This was a bed time story from my father.
After a million Tara recitals, the baby was born. She was the sweetest thing her mother laid eyes on. But shortly after giving birth the mother passed away. The father married again, for he was just a man and lacked the knowledge to bring up his daughter.
The stepmother was a shrewd woman. She loved her husband but could not make herself accept his daughter because the girl reminded her husband of his late wife. Every time the father and daughter were together, jealousy flooded her heart. The fact that her husband loved his daughter more than her was a difficult truth for her to accept. Things didn’t change for her and she felt worst when her womb remained cold even after five years of marriage. It didn’t take long for jealousy and frustration to turn into hatred.
The girl bloomed into a beautiful young woman. She had a sweet voice and sang songs while she tented her family sheep. Every morning she would take the animals to graze at the meadow above the village. There she would meet the only other herder. He was the boy who looked after all the animals belonging to the villagers. The sheep belonging to the villagers were charged to him for grazing. At the end of each day he would receive a pitha (a small tin) of rice or powdered wheat as the fee for taking care of the animals. The stepmother didn’t agree in letting the boy take care of the family sheep because she could not stand to see the girl in the house and the father was away most of the time on business trips to Tibet.
So, every day the girl and the boy left their sheep to graze in the meadow while they sat on a dolay (big flat rock) over looking the meadow. They played, talked and shared their packed lunches. His was always wheat dough with chillies and her was rice and curry. Sometimes she would treat him with dried beef but that was only when her father was at home. After lunch they would sit on the rock and sing to each other. Her voice always tingled goose bumps in him. It was not long before they realized that they were in love. He would sing her old love songs about beautiful princesses and orphaned boys. He loved calling her Nge Dolay Pangee Ashi, My Princess of the flat rock.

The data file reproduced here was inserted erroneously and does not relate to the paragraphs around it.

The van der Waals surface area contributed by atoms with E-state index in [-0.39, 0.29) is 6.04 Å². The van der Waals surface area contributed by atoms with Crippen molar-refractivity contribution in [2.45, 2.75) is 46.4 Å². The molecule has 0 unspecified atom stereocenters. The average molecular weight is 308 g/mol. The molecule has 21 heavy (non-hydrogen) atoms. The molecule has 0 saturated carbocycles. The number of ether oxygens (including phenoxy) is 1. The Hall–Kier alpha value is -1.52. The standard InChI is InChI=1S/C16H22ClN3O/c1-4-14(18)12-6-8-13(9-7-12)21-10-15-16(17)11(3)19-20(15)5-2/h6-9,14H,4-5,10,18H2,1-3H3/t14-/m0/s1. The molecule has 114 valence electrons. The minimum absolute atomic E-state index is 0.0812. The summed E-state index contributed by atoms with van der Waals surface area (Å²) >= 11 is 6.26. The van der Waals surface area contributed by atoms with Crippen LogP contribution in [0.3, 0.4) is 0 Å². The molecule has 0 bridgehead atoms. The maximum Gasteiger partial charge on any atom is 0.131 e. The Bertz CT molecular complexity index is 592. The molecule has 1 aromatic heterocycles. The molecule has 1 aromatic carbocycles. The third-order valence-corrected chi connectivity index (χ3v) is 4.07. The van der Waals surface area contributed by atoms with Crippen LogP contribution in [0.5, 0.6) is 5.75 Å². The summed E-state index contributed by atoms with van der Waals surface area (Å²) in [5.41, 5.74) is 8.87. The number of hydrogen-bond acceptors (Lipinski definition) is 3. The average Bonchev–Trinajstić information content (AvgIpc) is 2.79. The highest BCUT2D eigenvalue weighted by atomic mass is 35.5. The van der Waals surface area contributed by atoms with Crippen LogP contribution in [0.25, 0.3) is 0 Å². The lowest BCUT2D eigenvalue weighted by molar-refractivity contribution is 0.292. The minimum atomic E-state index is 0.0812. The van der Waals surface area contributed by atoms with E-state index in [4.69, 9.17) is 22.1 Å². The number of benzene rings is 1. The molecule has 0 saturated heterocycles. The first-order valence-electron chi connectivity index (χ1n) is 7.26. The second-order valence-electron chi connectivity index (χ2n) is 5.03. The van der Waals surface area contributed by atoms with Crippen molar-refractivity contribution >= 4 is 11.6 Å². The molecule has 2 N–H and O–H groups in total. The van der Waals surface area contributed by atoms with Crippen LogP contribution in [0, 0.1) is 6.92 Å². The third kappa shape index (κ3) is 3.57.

But their happiness was not to last. The stepmother noticed the girl to be always in a happy mood when she came home. She heard her humming tunes and saw her smiling. This did not happen except when the father was at home.
So, one day, the stepmother went to check on the girl. Hiding behind a bush she saw everything. The next day before the girl got out of bed the stepmother locked her in her room. She then disguised herself as the girl and went to the meadow. She wore the bamboo hat close to her face and approached the boy. When she was close enough she took out the sickle and slashed him on his stomach. She hurried home but left the girl locked in her room. When the girl finally got out she rushed to the hut where the boy lived. He had become pale and lost a lot of blood. She wanted to stay with him but he knew she couldn’t. There was nothing she could do. When she refused to leave him he gave her a bowl of milk. He told her that if the milk retained its pure white colour then it means he is alive but if the milk turned into blood he is no longer alive.
She took the bowl and hid it in the animal shed. Through out the night she sneaked out to look at the milk. She held the bowl and tears trickled into it every time she looked at the milk. By mid night the colour started to slightly change. She could not hold back and rushed to him. When she looked into his eyes she knew it was his last moment. She held him and watched him drift away. She was at least content that he didn’t die alone and that he died in her arms.
She covered him with his gho, took his keray(belt) and hung herself.
After many years, a boy visits the Dolay, he feels it with his hands and his eyes glisten with tears. He sings the song “Dolay Pangee Ashi”...
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